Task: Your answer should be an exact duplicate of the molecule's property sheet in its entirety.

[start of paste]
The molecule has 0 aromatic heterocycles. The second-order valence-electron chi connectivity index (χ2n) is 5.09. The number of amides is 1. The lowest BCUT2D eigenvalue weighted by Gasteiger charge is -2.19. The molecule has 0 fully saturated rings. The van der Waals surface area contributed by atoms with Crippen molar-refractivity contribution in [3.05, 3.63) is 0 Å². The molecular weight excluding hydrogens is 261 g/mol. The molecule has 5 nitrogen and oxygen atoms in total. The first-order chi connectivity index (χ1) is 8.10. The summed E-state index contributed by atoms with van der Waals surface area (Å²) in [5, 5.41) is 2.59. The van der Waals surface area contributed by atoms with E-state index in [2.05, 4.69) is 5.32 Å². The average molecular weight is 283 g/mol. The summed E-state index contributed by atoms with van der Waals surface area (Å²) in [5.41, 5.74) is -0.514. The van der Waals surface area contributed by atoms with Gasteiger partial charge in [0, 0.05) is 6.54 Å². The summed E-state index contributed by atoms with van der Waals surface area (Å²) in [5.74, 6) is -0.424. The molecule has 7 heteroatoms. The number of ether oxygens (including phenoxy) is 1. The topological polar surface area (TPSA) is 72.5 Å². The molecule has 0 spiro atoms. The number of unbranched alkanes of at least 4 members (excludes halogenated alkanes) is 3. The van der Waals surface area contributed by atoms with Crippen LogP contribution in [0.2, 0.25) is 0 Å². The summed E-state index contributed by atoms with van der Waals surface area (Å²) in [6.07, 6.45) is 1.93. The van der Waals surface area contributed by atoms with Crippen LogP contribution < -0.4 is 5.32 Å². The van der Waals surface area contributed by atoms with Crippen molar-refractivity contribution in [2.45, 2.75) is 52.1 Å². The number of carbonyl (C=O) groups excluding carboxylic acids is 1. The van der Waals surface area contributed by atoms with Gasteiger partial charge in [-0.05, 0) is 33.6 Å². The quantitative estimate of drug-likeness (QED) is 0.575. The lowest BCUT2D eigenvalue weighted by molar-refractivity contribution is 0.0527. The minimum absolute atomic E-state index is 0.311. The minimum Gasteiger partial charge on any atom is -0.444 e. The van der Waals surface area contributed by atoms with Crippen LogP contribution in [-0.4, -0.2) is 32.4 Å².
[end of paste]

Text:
The molecule has 0 aromatic heterocycles. The second-order valence-electron chi connectivity index (χ2n) is 5.09. The number of amides is 1. The lowest BCUT2D eigenvalue weighted by Gasteiger charge is -2.19. The molecule has 0 fully saturated rings. The van der Waals surface area contributed by atoms with Crippen molar-refractivity contribution in [3.05, 3.63) is 0 Å². The molecular weight excluding hydrogens is 261 g/mol. The molecule has 5 nitrogen and oxygen atoms in total. The first-order chi connectivity index (χ1) is 8.10. The summed E-state index contributed by atoms with van der Waals surface area (Å²) in [5, 5.41) is 2.59. The van der Waals surface area contributed by atoms with E-state index in [2.05, 4.69) is 5.32 Å². The average molecular weight is 283 g/mol. The summed E-state index contributed by atoms with van der Waals surface area (Å²) in [5.41, 5.74) is -0.514. The van der Waals surface area contributed by atoms with Gasteiger partial charge in [0, 0.05) is 6.54 Å². The summed E-state index contributed by atoms with van der Waals surface area (Å²) in [5.74, 6) is -0.424. The molecule has 7 heteroatoms. The number of ether oxygens (including phenoxy) is 1. The topological polar surface area (TPSA) is 72.5 Å². The molecule has 0 spiro atoms. The number of unbranched alkanes of at least 4 members (excludes halogenated alkanes) is 3. The van der Waals surface area contributed by atoms with Crippen LogP contribution in [0.2, 0.25) is 0 Å². The summed E-state index contributed by atoms with van der Waals surface area (Å²) in [6.07, 6.45) is 1.93. The van der Waals surface area contributed by atoms with Crippen LogP contribution < -0.4 is 5.32 Å². The van der Waals surface area contributed by atoms with Crippen molar-refractivity contribution in [2.45, 2.75) is 52.1 Å². The number of carbonyl (C=O) groups excluding carboxylic acids is 1. The van der Waals surface area contributed by atoms with Gasteiger partial charge in [-0.05, 0) is 33.6 Å². The quantitative estimate of drug-likeness (QED) is 0.575. The lowest BCUT2D eigenvalue weighted by molar-refractivity contribution is 0.0527. The minimum absolute atomic E-state index is 0.311. The minimum Gasteiger partial charge on any atom is -0.444 e. The van der Waals surface area contributed by atoms with Crippen LogP contribution in [-0.4, -0.2) is 32.4 Å².